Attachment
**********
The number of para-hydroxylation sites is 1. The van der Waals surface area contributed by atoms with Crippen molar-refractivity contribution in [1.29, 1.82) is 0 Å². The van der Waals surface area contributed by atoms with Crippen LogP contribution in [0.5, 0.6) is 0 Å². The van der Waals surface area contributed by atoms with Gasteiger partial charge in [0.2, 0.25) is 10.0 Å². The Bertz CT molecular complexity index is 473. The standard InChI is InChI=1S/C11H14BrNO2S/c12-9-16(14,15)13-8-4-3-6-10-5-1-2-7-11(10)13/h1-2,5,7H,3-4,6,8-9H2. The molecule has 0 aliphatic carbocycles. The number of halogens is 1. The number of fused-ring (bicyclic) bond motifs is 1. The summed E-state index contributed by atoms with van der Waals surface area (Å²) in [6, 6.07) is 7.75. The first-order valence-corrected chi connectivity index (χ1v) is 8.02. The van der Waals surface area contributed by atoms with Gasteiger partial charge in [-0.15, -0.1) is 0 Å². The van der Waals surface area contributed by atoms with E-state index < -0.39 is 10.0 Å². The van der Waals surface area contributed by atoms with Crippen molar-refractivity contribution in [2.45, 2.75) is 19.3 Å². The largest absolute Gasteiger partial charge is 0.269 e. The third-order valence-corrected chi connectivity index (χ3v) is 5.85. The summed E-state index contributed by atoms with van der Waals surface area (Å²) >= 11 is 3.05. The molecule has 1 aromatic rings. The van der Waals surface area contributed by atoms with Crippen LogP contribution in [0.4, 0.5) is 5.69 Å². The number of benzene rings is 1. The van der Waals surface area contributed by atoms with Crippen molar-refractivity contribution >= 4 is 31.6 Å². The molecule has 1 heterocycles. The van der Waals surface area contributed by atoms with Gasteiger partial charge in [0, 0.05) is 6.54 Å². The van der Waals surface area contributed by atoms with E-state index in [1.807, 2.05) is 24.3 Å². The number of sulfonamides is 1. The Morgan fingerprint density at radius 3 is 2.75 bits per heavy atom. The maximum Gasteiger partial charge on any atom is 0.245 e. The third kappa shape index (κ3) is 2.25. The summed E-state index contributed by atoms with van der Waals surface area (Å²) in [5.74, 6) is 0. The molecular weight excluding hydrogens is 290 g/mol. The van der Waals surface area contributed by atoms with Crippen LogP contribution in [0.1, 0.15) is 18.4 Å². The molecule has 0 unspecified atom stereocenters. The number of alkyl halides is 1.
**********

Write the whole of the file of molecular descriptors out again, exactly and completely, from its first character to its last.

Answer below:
The number of para-hydroxylation sites is 1. The van der Waals surface area contributed by atoms with Crippen molar-refractivity contribution in [1.29, 1.82) is 0 Å². The van der Waals surface area contributed by atoms with Crippen LogP contribution in [0.5, 0.6) is 0 Å². The van der Waals surface area contributed by atoms with Gasteiger partial charge in [0.2, 0.25) is 10.0 Å². The Bertz CT molecular complexity index is 473. The standard InChI is InChI=1S/C11H14BrNO2S/c12-9-16(14,15)13-8-4-3-6-10-5-1-2-7-11(10)13/h1-2,5,7H,3-4,6,8-9H2. The molecule has 0 aliphatic carbocycles. The number of halogens is 1. The number of fused-ring (bicyclic) bond motifs is 1. The summed E-state index contributed by atoms with van der Waals surface area (Å²) in [6, 6.07) is 7.75. The first-order valence-corrected chi connectivity index (χ1v) is 8.02. The van der Waals surface area contributed by atoms with Gasteiger partial charge in [-0.15, -0.1) is 0 Å². The van der Waals surface area contributed by atoms with E-state index < -0.39 is 10.0 Å². The van der Waals surface area contributed by atoms with Crippen molar-refractivity contribution in [2.45, 2.75) is 19.3 Å². The largest absolute Gasteiger partial charge is 0.269 e. The third-order valence-corrected chi connectivity index (χ3v) is 5.85. The summed E-state index contributed by atoms with van der Waals surface area (Å²) >= 11 is 3.05. The molecule has 1 aromatic rings. The van der Waals surface area contributed by atoms with Crippen LogP contribution in [0.4, 0.5) is 5.69 Å². The number of benzene rings is 1. The van der Waals surface area contributed by atoms with Crippen molar-refractivity contribution >= 4 is 31.6 Å². The molecule has 1 heterocycles. The van der Waals surface area contributed by atoms with Gasteiger partial charge in [0, 0.05) is 6.54 Å². The van der Waals surface area contributed by atoms with E-state index in [1.807, 2.05) is 24.3 Å². The number of sulfonamides is 1. The Morgan fingerprint density at radius 3 is 2.75 bits per heavy atom. The maximum Gasteiger partial charge on any atom is 0.245 e. The third kappa shape index (κ3) is 2.25. The summed E-state index contributed by atoms with van der Waals surface area (Å²) in [5.74, 6) is 0. The molecular weight excluding hydrogens is 290 g/mol. The van der Waals surface area contributed by atoms with Crippen LogP contribution in [0.1, 0.15) is 18.4 Å². The molecule has 0 unspecified atom stereocenters. The number of alkyl halides is 1.